Cement supplier ‘mega-merger’ will generate €200 million savings

Will Green is news editor of Supply Management
9 April 2014

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9 April 2014 | Will Green

Cement makers Lafarge and Holcim have announced they are to merge to produce a company with combined sales of €32 billion (£26 billion) and profits of €6.5 billion (£5.4 billion).

Under the deal, expected to go through in the first half of 2015, Holcim is making a public offer for Lafarge shares on the basis of a one-for-one exchange ratio.

The new company, LafargeHolcim, will be headquartered in Switzerland and the deal is expected to produce synergies over three years of €1.4 billion (£1.2 billion), comprising €200 million (£166 million) in savings, €200 million in capital expenditure optimisation and €1 billion (£828 million) in increased earnings. It will operate in 90 countries around the world.

Lafarge, formed in 1833 in France, is the biggest cement maker in the world and number two for aggregates, while Holcim started in 1912 in Switzerland.

Wolfgang Reitzle, a member of the Holcim board, will become chairman of the new company and Bruno Lafont, currently chairman and CEO at Lafarge, will be CEO.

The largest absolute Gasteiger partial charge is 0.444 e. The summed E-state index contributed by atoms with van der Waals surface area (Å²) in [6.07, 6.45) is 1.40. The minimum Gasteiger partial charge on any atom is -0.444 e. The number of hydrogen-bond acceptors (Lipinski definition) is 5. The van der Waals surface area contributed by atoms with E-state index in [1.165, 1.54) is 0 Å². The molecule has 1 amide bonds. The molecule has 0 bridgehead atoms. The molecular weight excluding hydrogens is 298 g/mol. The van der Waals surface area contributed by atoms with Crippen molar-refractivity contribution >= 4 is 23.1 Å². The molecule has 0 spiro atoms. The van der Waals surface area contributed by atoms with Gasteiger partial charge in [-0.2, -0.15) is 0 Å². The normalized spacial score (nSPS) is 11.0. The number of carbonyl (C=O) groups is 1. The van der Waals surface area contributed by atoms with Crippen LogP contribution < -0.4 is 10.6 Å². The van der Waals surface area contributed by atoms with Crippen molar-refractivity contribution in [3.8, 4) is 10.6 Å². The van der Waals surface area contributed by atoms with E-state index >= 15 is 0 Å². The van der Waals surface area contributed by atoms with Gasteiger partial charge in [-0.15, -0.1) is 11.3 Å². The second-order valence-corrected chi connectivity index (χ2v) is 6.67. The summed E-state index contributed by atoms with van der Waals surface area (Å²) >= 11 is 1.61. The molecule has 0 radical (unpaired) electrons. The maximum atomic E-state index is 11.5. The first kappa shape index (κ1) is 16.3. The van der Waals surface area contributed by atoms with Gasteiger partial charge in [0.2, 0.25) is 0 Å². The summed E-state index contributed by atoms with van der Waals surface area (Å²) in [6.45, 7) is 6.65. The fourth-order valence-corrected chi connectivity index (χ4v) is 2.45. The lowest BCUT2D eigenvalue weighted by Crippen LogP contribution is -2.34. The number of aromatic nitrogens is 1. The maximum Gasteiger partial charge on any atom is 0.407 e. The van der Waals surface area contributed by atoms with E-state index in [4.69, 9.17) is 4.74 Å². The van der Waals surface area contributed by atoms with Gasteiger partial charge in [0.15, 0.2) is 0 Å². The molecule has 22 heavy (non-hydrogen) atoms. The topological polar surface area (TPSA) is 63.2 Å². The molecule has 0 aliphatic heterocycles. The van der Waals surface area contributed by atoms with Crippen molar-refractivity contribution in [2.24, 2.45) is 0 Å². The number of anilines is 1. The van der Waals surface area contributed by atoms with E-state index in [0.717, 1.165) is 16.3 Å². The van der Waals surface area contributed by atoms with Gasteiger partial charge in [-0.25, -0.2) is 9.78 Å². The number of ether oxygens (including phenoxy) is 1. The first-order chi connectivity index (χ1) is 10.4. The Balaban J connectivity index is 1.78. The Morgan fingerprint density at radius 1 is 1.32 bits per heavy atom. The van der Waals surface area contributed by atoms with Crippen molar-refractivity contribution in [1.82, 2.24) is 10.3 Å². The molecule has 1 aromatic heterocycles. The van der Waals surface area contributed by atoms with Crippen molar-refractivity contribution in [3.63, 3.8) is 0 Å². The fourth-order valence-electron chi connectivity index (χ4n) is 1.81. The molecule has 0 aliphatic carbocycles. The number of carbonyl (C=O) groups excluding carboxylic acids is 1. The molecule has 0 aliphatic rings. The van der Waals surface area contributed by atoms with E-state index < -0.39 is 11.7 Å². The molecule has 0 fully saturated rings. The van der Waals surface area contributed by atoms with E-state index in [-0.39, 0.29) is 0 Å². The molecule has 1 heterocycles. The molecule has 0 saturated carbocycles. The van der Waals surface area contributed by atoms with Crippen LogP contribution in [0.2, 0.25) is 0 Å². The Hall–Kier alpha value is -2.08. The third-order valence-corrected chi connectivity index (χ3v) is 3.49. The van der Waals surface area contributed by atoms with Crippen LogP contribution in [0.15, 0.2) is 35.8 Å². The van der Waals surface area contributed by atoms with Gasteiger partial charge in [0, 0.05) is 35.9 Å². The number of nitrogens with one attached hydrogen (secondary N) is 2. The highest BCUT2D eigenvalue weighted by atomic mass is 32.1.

Holcim chairman Rolf Soiron said: “LafargeHolcim will be uniquely positioned to take advantage of growth in developed markets and the world’s fastest growing economies by supplying the materials that will enable the construction industry to meet the challenges of the future.”

Lafont said: “The merger of Lafarge and Holcim will allow the group with strong roots in Europe to enter into a new dimension in our ambition to contribute to building better cities on a global scale and in a sustainable manner.”

However, Christian Stadler, professor of strategic management at Warwick Business School, said there were question marks over the “mega-merger”.

“I can see the logic in this merger, but there are big question marks as to whether a merger on this scale will work,” he said. “There are lots of examples of mega-mergers destroying value rather than enhancing it. A prime example comes from the car industry when Daimler and Chrysler merged. Both companies lost billions of pounds before they agreed to part again. When BP merged with Amoco in 1998 they had many problems in terms of increased complexity and duplications; it certainly affected BP’s performance for a long time.”

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